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This review is from: Here's the Story: Surviving Marcia Brady and Finding My True Voice (Paperback)The book is written in a straight-forward manner and is an easy read. Maureen is lucky to still be here considering what she put her body through, (cocaine addiction earning her the nickname of Hoover)and for her marriage to survive due to her bi-polar disorder.
She certainly had her ups and downs and the book gives an insight of what Hollywood was like in the 70's/80's. It seems they were all so far into cocaine/drugs that it is surprising that anything got done.
An honest and 'meaty' account of her life. She does not really hide anything. She also discusses the problems within her family in a factual way.
So although it seemed Maureen McCormack 'had it all' you did not have to scratch too deep to see behind the gloss of the Brady Bunch, it was quite a very different story.
5 of 5 people found the following review helpful
3.0 out of 5 stars Good But Unsympathetic Portrayal,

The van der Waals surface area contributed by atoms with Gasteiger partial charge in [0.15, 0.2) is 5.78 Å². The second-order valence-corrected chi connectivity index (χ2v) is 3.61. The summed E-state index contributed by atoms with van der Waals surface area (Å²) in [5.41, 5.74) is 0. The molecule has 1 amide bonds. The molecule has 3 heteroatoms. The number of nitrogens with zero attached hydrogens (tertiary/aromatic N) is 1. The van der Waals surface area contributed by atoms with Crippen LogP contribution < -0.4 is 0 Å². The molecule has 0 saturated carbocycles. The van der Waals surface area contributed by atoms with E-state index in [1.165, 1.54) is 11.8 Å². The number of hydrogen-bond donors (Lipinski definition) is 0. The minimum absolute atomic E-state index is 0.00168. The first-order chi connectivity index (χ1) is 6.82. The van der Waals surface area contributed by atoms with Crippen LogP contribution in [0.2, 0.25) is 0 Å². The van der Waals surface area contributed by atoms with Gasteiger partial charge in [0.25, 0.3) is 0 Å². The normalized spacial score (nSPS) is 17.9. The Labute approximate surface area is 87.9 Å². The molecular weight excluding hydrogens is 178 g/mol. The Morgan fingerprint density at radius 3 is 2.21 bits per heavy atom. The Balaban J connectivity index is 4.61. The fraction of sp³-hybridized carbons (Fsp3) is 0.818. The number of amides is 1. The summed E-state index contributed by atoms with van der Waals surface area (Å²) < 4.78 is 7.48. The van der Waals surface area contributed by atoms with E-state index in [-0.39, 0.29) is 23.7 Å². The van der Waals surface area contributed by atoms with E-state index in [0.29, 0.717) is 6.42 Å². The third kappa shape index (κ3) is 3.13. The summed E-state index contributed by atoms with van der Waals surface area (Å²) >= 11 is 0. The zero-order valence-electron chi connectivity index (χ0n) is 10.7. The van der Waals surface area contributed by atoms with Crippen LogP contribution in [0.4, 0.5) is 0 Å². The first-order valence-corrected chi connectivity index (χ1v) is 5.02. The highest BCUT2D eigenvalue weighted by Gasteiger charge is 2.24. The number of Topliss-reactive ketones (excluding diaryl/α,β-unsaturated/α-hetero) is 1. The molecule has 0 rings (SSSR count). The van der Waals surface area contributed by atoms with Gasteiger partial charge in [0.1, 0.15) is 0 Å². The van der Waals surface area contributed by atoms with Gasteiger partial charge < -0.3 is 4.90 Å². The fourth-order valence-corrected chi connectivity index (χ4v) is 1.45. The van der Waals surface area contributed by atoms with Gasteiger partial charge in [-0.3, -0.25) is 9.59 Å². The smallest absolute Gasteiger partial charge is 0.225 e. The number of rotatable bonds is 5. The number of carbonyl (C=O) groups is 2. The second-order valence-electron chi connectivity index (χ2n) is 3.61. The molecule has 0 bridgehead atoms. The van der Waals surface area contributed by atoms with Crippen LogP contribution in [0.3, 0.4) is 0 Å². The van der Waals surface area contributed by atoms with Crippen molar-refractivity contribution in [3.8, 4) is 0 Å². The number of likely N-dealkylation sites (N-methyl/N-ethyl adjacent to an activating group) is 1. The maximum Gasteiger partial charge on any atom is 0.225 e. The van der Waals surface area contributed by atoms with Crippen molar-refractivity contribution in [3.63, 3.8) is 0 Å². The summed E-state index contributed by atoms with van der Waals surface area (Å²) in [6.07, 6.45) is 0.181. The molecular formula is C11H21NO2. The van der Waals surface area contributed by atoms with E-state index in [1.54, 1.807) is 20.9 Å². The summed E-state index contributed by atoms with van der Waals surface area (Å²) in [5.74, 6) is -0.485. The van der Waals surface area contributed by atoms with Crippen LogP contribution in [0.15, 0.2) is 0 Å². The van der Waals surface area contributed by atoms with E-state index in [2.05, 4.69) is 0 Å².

This review is from: Here's the Story: Surviving Marcia Brady and Finding My True Voice (Paperback)I can't recommend buying this book new (maybe used), but I got it from the library and it makes a good read. It is very well paced and you can finish it in one night or two nights.
The most astounding thing is how unsympathetic McCormick comes off in this book. You can feel for her husband, her mother, her brothers but not her. And considering she wrote it, you would think she'd at least try to portray herself more sympathetically.
This is a welcome change as McCormick doesn't engage in self pity and full accepts the blame for her problems.
If you like the Brady Bunch you will find this book a good read.
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Here's the Story: Surviving Marcia Brady and Finding My True Voice by Maureen McCormick (Hardcover - October 14, 2008)